Marty Nathan: Join wider fight to create ‘Budget for All’
NORTHAMPTON — The override election stirred up anger among neighbors and friends in Northampton. I regret that I argued with an old, respected friend about her opposition based on the override’s inequity and her concern that some homeowners could not afford it.
She was correct. And I was correct: the override was absolutely necessary to support teachers and programs in the public schools, particularly for working class and poor children who have no options and need quality education to have half a chance in this world.
My friend and I were doing exactly what was predictable in the face of the last decade’s huge cuts to the states and to domestic programs in the federal budget. Those cuts were forced by “budget hawks” who strive to eliminate a deficit which has been ballooned by $3 trillion in federal spending on two wars, continued appropriation of unnecessary and dangerous military weaponry, hundreds of billions in tax cuts for the rich and then a recession triggered by deregulation of Wall Street. That deficit-cutting played out in a trickle-down (really a waterfall) of cuts to community block grants, education, public safety, housing, food and heat.
Northampton, like all communities striving to maintain services in the face of the onslaught, has done what it could to preserve what is precious to all of us. But the main tool at its disposal is the property tax that, unlike our graduated federal income tax, is regressive, often hitting hardest those whose budgets are lean.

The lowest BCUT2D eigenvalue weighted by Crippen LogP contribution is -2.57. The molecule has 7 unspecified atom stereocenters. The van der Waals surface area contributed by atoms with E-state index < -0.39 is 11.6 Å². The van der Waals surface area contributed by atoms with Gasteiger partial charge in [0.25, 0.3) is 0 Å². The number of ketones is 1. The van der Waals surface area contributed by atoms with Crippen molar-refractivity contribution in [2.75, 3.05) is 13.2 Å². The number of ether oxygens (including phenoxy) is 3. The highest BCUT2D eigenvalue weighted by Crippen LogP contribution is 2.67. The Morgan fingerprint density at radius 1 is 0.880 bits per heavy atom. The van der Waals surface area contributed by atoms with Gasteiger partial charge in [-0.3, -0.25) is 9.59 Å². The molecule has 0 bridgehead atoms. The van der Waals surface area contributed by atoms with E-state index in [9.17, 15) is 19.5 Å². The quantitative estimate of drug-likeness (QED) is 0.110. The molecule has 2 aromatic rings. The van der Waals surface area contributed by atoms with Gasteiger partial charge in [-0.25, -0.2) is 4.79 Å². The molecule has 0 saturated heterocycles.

So homeowners on the edge battle working parents of children. What a travesty.
On July 10, I will be joining many in western Massachusetts at a hearing before a joint committee of the state Legislature in Boston of the Budget for All Resolution, which passed overwhelmingly in Northampton, Amherst and Holyoke.
The resolution calls on the Legislature to demand that our federal Congressional delegation vote to support a budget that restores taxes on the rich, eliminates tax loopholes for corporations, ends the war in Afghanistan and cuts the military budget. The resources earned are to be used to shore up domestic programs and invest in jobs in a green economy.
If we had had such a budget in the last 10 years, none of us would have had to exhaust ourselves arguing with our neighbors over a vastly reduced city budgetary pie. Please write to your state legislator and senator and ask him or her to vote for the resolution or, better yet, join us in Boston on July 10.
Marty Nathan, M.D., lives in Northampton.